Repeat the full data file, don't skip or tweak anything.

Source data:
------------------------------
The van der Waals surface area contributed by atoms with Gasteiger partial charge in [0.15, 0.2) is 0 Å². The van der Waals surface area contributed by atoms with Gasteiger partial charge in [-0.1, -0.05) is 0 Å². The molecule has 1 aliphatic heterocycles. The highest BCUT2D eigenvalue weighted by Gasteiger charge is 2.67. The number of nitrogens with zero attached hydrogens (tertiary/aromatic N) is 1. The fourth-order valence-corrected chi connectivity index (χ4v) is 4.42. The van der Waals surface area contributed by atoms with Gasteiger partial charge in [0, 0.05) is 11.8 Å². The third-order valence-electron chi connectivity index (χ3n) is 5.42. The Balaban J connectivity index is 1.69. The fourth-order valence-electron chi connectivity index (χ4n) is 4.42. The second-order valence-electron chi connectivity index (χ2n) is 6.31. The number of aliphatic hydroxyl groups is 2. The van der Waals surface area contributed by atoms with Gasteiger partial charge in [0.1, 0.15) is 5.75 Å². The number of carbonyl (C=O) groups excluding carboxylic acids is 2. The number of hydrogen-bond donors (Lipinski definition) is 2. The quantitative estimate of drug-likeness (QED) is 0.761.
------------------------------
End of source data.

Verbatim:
The van der Waals surface area contributed by atoms with Gasteiger partial charge in [0.15, 0.2) is 0 Å². The van der Waals surface area contributed by atoms with Gasteiger partial charge in [-0.1, -0.05) is 0 Å². The molecule has 1 aliphatic heterocycles. The highest BCUT2D eigenvalue weighted by Gasteiger charge is 2.67. The number of nitrogens with zero attached hydrogens (tertiary/aromatic N) is 1. The fourth-order valence-corrected chi connectivity index (χ4v) is 4.42. The van der Waals surface area contributed by atoms with Gasteiger partial charge in [0, 0.05) is 11.8 Å². The third-order valence-electron chi connectivity index (χ3n) is 5.42. The Balaban J connectivity index is 1.69. The fourth-order valence-electron chi connectivity index (χ4n) is 4.42. The second-order valence-electron chi connectivity index (χ2n) is 6.31. The number of aliphatic hydroxyl groups is 2. The van der Waals surface area contributed by atoms with Gasteiger partial charge in [0.1, 0.15) is 5.75 Å². The number of carbonyl (C=O) groups excluding carboxylic acids is 2. The number of hydrogen-bond donors (Lipinski definition) is 2. The quantitative estimate of drug-likeness (QED) is 0.761.